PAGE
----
Louie is getting older now. At 14, which is 700 dog years, or something like that, he is gray about the muzzle and his dapple is more pronounced than ever. He snores like a grandpa, and on cold days, his back bothers him. But he still has the mischief of a puppy, given the right provocation. The other day I brought home a little bag from Mickey D’s, which I foolishly tossed on my dining table while I ran to catch a call. Two minutes later, I went back to the table to find Louie standing on it, head inserted in bag. I didn’t know if I should spank him, or applaud his effort, so I laughed instead. I wish I could show you a picture of this, but, well, you know.
The end, for now
I have a new Buddy. He is game for any excursion, and passionately interested in my health and well-being. He calls me every night, to ask me how things are going, if I have heard on any jobs, what jobs I have applied for that day, and finally, if “anything special” is going on. My new Buddy has a very full life, with a huge family, a lovely and active wife, and a pretty packed schedule. But, Buddy always has time for me. He has other names too. Some call him Robert, Bob, or even Bobby. I call him Dad.
Let’s get this clear from the start. I love my dad! At 79 and three quarters, he is smart, opinionated, well read, and culturally current. He is in better physical shape than I am, running several times a week. And while he may not be running marathons anymore, he is still good for a 10K, and will most likely place high in his age group. I also like my dad. He is funny, punctual, and interesting, and I find myself seeing similarities to him, especially as I grow older.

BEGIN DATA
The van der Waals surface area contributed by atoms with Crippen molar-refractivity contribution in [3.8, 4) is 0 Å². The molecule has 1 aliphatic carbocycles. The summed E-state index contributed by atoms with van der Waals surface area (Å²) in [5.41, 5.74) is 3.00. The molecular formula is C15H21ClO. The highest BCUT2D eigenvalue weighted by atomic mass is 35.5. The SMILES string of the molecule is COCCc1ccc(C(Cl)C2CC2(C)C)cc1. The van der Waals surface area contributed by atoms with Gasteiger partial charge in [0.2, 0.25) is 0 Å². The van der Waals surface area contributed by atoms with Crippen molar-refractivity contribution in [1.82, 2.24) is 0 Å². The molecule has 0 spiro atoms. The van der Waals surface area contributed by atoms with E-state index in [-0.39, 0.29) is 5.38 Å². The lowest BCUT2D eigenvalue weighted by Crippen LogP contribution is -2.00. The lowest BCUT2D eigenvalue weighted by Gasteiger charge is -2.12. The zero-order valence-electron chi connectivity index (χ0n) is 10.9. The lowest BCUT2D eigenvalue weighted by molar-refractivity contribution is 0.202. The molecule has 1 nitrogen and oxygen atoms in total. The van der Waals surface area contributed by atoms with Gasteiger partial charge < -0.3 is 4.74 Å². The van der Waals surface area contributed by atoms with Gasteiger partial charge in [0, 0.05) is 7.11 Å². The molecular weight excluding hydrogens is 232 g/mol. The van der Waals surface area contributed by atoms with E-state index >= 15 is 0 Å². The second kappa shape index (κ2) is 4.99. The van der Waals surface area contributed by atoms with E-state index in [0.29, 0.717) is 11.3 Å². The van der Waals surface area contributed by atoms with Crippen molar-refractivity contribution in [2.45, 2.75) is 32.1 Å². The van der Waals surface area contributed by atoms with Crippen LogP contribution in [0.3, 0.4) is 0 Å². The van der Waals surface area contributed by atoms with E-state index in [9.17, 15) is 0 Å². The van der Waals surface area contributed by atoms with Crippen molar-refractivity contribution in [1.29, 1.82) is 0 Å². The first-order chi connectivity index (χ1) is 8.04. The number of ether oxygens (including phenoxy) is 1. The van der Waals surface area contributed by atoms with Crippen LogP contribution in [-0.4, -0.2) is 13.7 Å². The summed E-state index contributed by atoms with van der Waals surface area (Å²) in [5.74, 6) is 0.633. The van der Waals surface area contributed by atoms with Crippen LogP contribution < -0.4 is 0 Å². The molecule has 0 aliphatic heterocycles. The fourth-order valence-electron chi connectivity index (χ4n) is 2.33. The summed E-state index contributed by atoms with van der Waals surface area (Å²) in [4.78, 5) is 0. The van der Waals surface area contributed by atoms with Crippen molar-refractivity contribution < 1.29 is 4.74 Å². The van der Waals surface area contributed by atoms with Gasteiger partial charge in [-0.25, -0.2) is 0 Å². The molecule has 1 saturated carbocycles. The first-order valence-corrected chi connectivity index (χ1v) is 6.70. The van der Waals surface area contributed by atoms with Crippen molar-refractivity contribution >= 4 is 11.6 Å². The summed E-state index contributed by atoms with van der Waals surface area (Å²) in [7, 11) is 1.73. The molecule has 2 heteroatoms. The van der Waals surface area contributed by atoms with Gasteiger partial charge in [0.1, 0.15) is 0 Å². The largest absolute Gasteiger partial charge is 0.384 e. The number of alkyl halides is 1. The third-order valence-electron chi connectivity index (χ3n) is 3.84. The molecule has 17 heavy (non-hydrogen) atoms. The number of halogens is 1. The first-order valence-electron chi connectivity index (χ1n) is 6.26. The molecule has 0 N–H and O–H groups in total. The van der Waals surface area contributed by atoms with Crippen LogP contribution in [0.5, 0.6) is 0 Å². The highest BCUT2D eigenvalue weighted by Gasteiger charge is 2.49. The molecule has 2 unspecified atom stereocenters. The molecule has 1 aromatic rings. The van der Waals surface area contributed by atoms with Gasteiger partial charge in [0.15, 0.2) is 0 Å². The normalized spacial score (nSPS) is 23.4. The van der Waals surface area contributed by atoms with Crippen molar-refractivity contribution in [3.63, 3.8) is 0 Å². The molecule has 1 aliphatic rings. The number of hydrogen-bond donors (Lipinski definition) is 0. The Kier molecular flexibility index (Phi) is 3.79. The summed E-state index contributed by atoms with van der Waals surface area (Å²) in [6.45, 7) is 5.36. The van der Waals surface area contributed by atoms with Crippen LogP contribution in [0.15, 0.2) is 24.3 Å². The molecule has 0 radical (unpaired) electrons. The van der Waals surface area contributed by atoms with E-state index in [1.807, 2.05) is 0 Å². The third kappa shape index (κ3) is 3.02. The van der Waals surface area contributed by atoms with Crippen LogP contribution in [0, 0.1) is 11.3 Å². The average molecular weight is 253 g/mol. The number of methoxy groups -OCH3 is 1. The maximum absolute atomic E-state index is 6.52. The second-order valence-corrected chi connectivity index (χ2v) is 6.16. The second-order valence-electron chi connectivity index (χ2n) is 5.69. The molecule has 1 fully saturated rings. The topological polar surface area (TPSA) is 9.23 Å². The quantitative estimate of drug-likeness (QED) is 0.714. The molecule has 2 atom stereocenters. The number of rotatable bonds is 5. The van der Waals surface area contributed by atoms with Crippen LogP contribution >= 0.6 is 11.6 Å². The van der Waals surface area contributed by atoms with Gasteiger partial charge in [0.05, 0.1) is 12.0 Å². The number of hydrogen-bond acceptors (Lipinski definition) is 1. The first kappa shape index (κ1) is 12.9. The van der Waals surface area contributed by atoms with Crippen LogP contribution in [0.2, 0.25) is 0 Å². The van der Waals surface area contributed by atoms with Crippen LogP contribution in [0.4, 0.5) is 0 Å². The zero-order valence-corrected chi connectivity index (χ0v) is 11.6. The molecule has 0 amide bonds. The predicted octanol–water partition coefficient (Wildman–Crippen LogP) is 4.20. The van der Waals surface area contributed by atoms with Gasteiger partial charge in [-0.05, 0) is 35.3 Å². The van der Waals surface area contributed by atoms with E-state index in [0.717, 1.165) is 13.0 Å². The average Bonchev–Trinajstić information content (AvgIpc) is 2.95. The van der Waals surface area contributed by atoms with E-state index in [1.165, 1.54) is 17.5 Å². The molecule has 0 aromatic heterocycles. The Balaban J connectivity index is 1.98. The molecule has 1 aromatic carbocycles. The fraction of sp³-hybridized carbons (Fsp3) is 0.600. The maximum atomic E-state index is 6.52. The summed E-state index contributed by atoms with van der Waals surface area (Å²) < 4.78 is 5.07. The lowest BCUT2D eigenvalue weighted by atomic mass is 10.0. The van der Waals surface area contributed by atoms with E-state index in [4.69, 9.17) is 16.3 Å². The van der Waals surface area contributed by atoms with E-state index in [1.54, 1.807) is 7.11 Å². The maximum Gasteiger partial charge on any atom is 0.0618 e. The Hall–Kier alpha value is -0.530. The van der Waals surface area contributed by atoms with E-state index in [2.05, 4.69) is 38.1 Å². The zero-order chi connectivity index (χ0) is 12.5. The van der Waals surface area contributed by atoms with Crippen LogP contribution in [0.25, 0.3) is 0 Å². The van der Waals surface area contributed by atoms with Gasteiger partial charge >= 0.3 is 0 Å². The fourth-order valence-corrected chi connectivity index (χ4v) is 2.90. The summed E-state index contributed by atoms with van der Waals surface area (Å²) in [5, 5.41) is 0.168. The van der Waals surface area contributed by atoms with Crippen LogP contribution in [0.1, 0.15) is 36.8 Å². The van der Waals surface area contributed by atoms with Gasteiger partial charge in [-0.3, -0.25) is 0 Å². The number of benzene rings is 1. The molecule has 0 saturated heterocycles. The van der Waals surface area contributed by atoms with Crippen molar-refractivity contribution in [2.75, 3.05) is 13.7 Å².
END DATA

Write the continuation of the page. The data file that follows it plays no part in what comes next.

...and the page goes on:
All that said, my dad is making me a little crazy this summer. When I first got laid off, I told him he could not call me every day and ask me if I got a job/interview/call. I had been laid off before, in 2006, and remembered well how stressful those nightly calls were. And for the first couple of months, he honored my request. But after the appendix event, it seemed like all boundary bets were off. Probably something about seeing your child in extreme pain, and through a hard recovery, that just makes a parental sort revert back to instinctual hovering. I don’t know. I am not a parent.
I know my dad is proud of me, and respects me, but sometimes I think he forgets that I am a mature adult, and thinks of me as a small child, possibly one with special needs. My siblings sort of snicker at this when I complain about it, and tell me this would all stop if I just stopped sharing things with him, but the truth is, as I said, I like the guy.
We’ve been taking little excursions this summer. We have gone to the movies, to the Long Beach Aquarium, and tomorrow, we will take the train(!) to see the Space Shuttle. In fact, if he were 30 years younger, less bossy, and oh yeah, NOT my dad, he would be a perfect date! But we enjoy each other’s company quite a bit, and especially since my mom died last year, I realize more than ever that these moments are precious, and won’t last forever.
So for now, I put up with him asking me if I remembered to take my medicine, if I called the accountant, if I sent my resume out to enough places each day. I may groan when the phone rings every night at 5:00, but I would miss it if it ceased to ring. He is a pain, he is not perfect, but neither am I. After the Space Shuttle, we’ll plan our next outing, and it will be something fun or educational. I am blessed to have had time this summer to spend this special time with him, my Buddy.